Ad spending by U.S. automakers, which are expecting a down sales year, is going to be flat in 2008–but a greater portion will be allocated to the Internet, says Kelsey Group. This is not news, but the TNS Media Intelligence chart with Adage’s report shows that there is a lot of upside for online media if the predicted shift occurs.
Internet advertising remains tiny for the automakers, which poured more than $10.1 billion into broadcast and cable TV in 2006, compared to a few hundred million on the Internet. Automakers put 5% of their ad budgets into online in 2007 (approximately $500 million), according to Kelsey–a percentage that Kelsey expects will climb to 13% in 2013.
The prolonged TV writer’s strike will likely to lead to continued ratings shortfalls, which could accelerate the move of ad spending to the web. The problem for car companies, who like to advertise via full-motion video, is that there isn’t enough high quality video web inventory to go around. As Deep Focus CEO Ian Schafer points out: “The web will benefit, but the web has to figure out how to take that money.”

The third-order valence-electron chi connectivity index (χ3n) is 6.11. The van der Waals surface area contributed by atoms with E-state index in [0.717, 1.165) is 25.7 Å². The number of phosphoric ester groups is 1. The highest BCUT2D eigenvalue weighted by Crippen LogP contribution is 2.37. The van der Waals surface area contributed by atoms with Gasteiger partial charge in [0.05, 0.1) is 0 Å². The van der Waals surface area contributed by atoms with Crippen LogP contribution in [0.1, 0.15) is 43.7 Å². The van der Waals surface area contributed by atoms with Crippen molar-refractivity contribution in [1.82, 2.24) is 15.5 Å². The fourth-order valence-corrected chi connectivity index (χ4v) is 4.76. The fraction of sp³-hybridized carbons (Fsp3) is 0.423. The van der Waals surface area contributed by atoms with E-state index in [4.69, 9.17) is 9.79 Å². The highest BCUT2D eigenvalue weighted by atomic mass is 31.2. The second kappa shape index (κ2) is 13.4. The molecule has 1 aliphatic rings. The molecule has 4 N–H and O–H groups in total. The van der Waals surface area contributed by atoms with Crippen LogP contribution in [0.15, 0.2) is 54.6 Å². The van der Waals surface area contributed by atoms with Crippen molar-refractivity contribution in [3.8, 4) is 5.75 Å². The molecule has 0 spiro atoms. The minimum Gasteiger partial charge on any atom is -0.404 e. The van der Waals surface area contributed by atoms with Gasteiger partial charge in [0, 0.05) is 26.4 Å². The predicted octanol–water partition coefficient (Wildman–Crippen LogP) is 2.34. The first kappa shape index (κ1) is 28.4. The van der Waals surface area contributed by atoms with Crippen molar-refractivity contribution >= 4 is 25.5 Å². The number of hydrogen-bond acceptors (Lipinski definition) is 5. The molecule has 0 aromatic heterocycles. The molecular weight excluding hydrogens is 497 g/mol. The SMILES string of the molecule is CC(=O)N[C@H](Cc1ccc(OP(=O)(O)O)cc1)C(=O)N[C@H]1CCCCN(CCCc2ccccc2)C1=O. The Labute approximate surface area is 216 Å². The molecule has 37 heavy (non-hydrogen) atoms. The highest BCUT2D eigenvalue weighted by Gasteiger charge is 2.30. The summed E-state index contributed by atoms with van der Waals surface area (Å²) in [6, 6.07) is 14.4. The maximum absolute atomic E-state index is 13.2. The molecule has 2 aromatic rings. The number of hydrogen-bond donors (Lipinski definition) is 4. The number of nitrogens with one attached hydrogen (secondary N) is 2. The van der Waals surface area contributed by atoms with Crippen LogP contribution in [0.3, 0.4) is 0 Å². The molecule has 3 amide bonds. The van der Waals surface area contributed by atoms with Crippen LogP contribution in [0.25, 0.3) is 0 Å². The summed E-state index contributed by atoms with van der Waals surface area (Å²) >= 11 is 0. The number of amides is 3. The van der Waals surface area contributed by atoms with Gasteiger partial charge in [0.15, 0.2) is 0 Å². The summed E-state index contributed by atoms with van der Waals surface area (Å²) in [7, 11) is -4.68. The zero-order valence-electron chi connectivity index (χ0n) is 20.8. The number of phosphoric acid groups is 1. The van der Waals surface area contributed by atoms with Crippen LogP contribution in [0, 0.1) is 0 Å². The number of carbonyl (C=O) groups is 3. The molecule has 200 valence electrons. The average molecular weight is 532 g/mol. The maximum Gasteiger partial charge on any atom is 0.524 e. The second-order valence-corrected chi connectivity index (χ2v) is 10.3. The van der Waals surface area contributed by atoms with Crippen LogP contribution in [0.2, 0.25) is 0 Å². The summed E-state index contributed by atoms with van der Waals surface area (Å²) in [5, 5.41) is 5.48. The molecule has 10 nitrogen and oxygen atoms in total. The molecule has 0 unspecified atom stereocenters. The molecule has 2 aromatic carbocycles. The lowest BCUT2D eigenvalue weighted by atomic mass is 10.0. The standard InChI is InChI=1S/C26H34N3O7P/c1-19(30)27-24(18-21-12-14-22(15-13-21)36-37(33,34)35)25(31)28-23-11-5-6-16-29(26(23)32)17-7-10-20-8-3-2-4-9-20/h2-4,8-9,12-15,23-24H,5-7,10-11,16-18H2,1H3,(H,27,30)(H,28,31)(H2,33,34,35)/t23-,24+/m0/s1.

Still, the auto-spending migration represents a huge opportunity for web media firms. It would also be a great opportunity for the networks, who would be able to keep their car-company customers–if only they would hurry up and figure out how to put all their video content online.
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